I designed a simple linear voltage regulator for high voltage application around 500V which is controlled by a PI controller.

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Schematic 1 shows the raw design using a bipolar transistor to control the mosfet. The PI controller is build using operational amplifiers and works well. The feedback is a simple voltage divider because the output is around 400V.

How would you guys implement a current limitation? My first idea was a simple comparator which adds a maximum value to the feedback deviation input of the PI controller but I'm not sure about the stability in this nonlinear case.

  • \$\begingroup\$ Are you really using an N-channel MOSFET at Q1? \$\endgroup\$
    – The Photon
    Commented Dec 16, 2018 at 17:27
  • \$\begingroup\$ With an n-channel pass element, if the system power up with no base current to Q2, or if Q2 fails, or if the controller fails with its output open, the output voltage will go up to near the input voltage. Which is probably not good for the load. \$\endgroup\$
    – The Photon
    Commented Dec 16, 2018 at 17:31
  • \$\begingroup\$ Thats a good advice but I really noticed that p channel mosfets with high voltage capability are hard to get. \$\endgroup\$
    – Gustavo
    Commented Dec 16, 2018 at 18:52
  • \$\begingroup\$ Maybe this? \$\endgroup\$
    – The Photon
    Commented Dec 16, 2018 at 19:18

1 Answer 1


The problem you have is that you've got different things that you want to have control of your system depending on your system state. I'm not sure if it fits the exact definition of a variable structure problem, but that may be the right key phrase.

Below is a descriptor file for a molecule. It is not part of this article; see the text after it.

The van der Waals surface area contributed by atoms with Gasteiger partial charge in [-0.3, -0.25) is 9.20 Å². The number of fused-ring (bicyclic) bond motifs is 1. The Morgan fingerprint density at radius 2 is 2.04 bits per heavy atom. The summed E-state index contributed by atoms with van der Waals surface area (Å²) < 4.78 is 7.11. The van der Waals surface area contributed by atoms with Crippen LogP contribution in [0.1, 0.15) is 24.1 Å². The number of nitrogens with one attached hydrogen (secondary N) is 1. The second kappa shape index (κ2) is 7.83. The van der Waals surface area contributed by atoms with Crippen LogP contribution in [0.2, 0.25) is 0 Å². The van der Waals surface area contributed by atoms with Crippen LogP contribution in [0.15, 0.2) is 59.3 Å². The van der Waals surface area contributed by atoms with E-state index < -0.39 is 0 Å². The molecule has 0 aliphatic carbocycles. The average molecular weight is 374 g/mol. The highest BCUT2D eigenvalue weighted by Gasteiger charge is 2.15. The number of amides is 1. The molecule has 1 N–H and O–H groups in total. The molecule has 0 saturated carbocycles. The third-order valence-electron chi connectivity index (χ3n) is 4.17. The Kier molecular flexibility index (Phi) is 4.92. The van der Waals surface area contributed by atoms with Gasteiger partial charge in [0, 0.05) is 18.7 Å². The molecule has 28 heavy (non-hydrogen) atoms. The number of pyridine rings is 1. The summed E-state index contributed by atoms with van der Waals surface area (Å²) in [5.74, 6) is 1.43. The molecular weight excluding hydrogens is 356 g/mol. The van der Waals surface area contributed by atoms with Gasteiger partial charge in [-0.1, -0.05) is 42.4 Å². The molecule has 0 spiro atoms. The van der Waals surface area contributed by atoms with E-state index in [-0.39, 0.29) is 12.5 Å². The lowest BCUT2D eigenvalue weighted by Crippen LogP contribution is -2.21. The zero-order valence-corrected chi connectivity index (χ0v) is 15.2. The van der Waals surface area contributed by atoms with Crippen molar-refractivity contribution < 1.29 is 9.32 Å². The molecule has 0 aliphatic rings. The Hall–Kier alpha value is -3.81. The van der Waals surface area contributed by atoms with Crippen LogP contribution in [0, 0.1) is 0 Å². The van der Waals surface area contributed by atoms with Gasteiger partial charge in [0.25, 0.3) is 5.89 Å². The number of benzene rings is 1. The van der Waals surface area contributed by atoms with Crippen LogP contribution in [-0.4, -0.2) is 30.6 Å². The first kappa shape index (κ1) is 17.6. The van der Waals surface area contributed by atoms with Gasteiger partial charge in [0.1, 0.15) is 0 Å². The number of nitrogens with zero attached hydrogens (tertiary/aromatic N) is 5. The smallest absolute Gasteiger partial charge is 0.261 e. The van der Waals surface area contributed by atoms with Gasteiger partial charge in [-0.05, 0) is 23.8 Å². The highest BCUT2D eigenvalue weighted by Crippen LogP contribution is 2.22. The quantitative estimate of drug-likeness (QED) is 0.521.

The solution I like, which looks wacky on paper but has proven to work nicely in practice, is to take each of the relevant error signals and feed a proportional-derivative controller. Then (assuming that you've already effected the sign change in calculating the error or implementing the PD controllers) take the minimum of all those PD controller outputs, and apply it to an integrator. The overall effect when either error predominates is that you're controlling just on that error signal, with a PI controller.

The nice thing about using such a wacky arrangement is that if you're controlling in one mode but approaching the other rapidly is that the corresponding PD output will kick in early, helping to kill the overshoot you'd otherwise get, AND because the final element in the controller is an integrator you're pretty much guaranteed that the control signal will be nice and smooth.

Figuring out how to apportion gains between the PD controllers and the integrator, where to allow sign inversions, and how to apply a pair of precision rectifiers so that they form a minimizer (or maximizer) circuit, is, of course, left as an exercise to the reader (or for follow-on questions).


simulate this circuit – Schematic created using CircuitLab

  • \$\begingroup\$ I considered this approach. The minimizer could be a threshold which routes the proportional feedback to the integrator. When the current is going near the maximum current then a current control takes control over the system. A threshold keeps the system from oscillating when the current decreases and voltage control takes over again. \$\endgroup\$
    – Gustavo
    Commented Dec 18, 2018 at 8:42
  • \$\begingroup\$ In my experience you need both the proportional and (bandlimited) derivative if you want the transition to be smooth, or you need a pair of proportional signals that feed into a single PI controller. The problem with that second approach is that you don't have the freedom to adjust the ratio between the proportional and integral gain. \$\endgroup\$
    – TimWescott
    Commented Dec 18, 2018 at 17:51

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